VENICE, Italy (Reuters Life!) - Using plastic piping from a furniture store, and sandals and garments bought on Ebay, Briton Hayden Nash made her own Roman female warrior costume for this year’s Venice carnival.
Rather than buy an outfit that can cost 1,000 euros ($1,360), Nash like other revelers decided to make her own, complete with a Union Jack flag on her shield, for the centuries-old celebration that can easily turn very expensive for credit-crunched partygoers.
“Eating and drinking and buying stuff here, particularly near the piazza is really crazy. We’re living in a rented apartment, going out to the supermarket mainly and cooking at home,” she said, posing in San Marco square with friends.
“Personally, I spent so much money on everything else that I‘m living quite frugally for the week to get by.”
The Carnevale di Venezia is one of the world’s most renowned festivals, with 10 days of partying in the Italian canal city, but the pinch of the economic crisis is being felt this year.
Hotels still have rooms available and others are offering promotional deals, at times cutting prices by 15-20 percent to attract business.
The budget for the carnival, which runs until February 16, has been cut by 40 percent to 1 million euros, and organizers Venezia Marketing & Eventi have looked for sponsors.
“We have organized the 2010 carnival keeping in mind the national and international economic crisis and we wanted to give a message of quality and excellence with our artistic programme but to deliver it in a sober style,” said head Piero Rosa Salva.
“We rationalized costs, especially on the organizational side.”
Although the programme remains relatively unchanged from 2009 -- with a masked costume contest, a drag queen beauty pageant, concerts, cooking lessons and theater performances -- he said there were more volunteers helping out this year.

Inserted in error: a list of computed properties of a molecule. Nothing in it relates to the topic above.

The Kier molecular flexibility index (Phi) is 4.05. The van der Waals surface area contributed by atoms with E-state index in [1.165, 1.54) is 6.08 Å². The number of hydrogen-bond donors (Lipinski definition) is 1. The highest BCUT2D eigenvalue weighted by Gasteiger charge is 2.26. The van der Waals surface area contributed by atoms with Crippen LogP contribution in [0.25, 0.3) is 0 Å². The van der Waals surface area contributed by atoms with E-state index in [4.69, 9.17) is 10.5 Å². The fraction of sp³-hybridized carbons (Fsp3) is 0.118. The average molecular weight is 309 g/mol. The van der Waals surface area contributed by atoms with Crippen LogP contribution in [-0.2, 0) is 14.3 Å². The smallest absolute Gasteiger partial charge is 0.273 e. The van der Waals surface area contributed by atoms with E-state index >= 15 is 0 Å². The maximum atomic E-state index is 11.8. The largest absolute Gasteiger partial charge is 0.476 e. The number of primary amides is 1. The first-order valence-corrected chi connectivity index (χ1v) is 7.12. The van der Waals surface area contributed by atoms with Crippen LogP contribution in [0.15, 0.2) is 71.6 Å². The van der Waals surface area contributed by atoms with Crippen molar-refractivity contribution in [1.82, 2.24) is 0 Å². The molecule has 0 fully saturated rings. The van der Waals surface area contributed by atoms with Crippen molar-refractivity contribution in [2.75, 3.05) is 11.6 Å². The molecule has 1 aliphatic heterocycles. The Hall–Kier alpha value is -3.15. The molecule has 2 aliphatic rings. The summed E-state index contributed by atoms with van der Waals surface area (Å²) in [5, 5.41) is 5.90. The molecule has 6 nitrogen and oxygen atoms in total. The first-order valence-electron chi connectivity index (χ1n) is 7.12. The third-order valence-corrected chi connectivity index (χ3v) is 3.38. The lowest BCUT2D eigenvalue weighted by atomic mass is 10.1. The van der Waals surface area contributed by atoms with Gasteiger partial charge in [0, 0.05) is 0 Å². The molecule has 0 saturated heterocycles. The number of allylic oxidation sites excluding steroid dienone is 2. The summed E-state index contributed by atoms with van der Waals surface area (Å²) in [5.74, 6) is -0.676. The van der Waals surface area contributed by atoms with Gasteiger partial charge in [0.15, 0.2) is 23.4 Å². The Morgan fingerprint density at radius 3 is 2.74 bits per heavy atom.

Italy, known worldwide for a rich cultural heritage that includes the Colosseum in Rome and Uffizi Gallery in Florence, has seen its tourist sector hit by the crisis.
The industry lost 1.7 billion euros last year and for now has cut 75,000 jobs, according to association Federalberghi Confturismo. It is looking at 2010 with “total uncertainty”.
The Venice Carnival began centuries ago as a period of excess before Lent, the 40 days of fasting that traditionally precede Easter. Venetians could then hide their identities behind masks and do as they pleased.
Today visitors fill Venice’s narrow streets taking pictures of outfits on display. The rich usually enjoy themselves with lavish dinners and parties.
Vittorio Bonacini, chairman of the Venice Hotel Association, said the first weekend of the carnival had gone “not as bad as expected” in terms of room bookings and many hotels were working on promotional deals to attract customers.
“Compared to last year, I can say that the amount of people staying in hotels is about the same but the income made will be inferior to last year‘s,” he said.
About 1 million people came to the carnival in 2009 and Rosa Salva hopes this year’s event can match that number, especially if the weather is good.
Nash, for one, is looking forward to a wild week.
“For me, it’s a once in a lifetime experience -- the expense, the effort is so much,” she said. “It’s a good week ... I know there’s a credit crunch but go for it when you can.”
Editing by Steve Addison